FFD staff reduction main topic at Fulton Commission meeting

by Benita Fuzzell

The Fulton City Commission convened July 11 to an unusually full room, the majority of audience members in attendance to speak or listen in regard to an incident which occurred earlier in the month, on July 1, when former Fulton Fire Department Chief Terry Rudolph officially began his retirement from the department, and recently hired Chief Jeremy Martin officially began his duties.

According to a press release issued by Fulton Mayor David Prater on July 5, “over the weekend, the City Fire Department saw first hand the difficulties of this change as some of the active firefighters chose to resign from the Fire Department...”

Following the resignations, a staffing shortage occurred, as well as the necessity of reaching out to neighboring Fire Departments in other communities for assistance.

In that press release, Mayor Prater stated “The City of Fulton wants to reassure every citizen of this community that the protection from fire loss for the citizens of this community remains a priority of the highest degree and it will continue to work diligently to ensure that our Fire Department is adequately staffed and equipped to respond to all calls in the future...”

Following the call to order by Mayor Prater Monday evening, and invocation provided by Commissioner Jeff Vaughn, with Commissioners Cubb Stokes and Elaine Forrester, as well as City Clerk Helen Lee and City Manager Mike Gunn present, the floor was opened, according to the agenda, for comments from the public.
City Attorney Allison Whitledge was present via zoom teleconferencing.

Mayor Prater spoke to audience members, prior to the commencement of public comment, stating he would not limit the amount of time each person used to share comments.

Gary Fulcher was the first to address the commission.

Fulcher explained he had been a member of the Fulton Fire Department for 57 years, 52 officially as he began serving as a teenager.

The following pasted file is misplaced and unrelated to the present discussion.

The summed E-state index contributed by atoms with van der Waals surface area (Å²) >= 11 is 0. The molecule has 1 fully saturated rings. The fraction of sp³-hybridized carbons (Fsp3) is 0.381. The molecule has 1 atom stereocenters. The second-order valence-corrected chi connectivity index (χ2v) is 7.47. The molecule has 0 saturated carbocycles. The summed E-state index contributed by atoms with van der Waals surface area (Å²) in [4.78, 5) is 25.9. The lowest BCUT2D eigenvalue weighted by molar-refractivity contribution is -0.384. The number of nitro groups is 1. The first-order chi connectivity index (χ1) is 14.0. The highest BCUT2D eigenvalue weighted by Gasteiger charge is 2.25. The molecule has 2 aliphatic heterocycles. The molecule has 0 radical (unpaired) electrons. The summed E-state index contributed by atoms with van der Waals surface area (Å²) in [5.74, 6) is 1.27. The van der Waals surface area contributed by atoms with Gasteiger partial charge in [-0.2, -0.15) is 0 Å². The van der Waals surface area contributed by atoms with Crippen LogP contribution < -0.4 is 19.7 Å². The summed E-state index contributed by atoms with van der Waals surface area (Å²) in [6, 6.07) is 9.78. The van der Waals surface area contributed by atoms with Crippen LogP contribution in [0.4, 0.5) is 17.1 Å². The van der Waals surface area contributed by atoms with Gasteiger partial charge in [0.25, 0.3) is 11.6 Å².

“Thank you, to each of you, and to the past commissioners and mayors. I have gotten out of bed at all hours of the night, while serving. I have no ill feelings. I did not quit, I just retired,” Fulcher said.

Justin Johnson, a member of the Fulton Fire Department, who resigned, said it was because of communication issues with the new fire chief.

“He seemed to spend more time with the police department than he did with us in the fire department. On July 1, I thought I would be staying on...I thought all the routine stuff would stay the same. I came back and the code had been changed. I just thought, since he knew I would be coming back, and the routine stuff would not change, I did not understand why the code was changed. I went and talked to Ms. Elaine. I stated I wasn’t leaving. I was advised I was not needed on this department, because it was going to have to be a fulltime career. I did quit,” Johnson said.

Dwayne Gardiner, 10 years with the fire department, having served as Captain, is no longer with the Fulton Fire Department, following actions which he said included Chief Martin initiating a criminal trespass order against him.
“At an officer’s meeting Chief would not respect me or the other captain enough to look us in the eye...he said turn in your gear, I said its on the rack. I got the gear after he told me to bring it to him, put down my boots, coat, helmet. The helmet rolled off. He (Chief) called Allen Poole and it was said I threw the gear and cussed him. I never did any of that. I am now criminally trespassed from the Fulton Fire Department because of the lies the Chief told,” Gardiner said.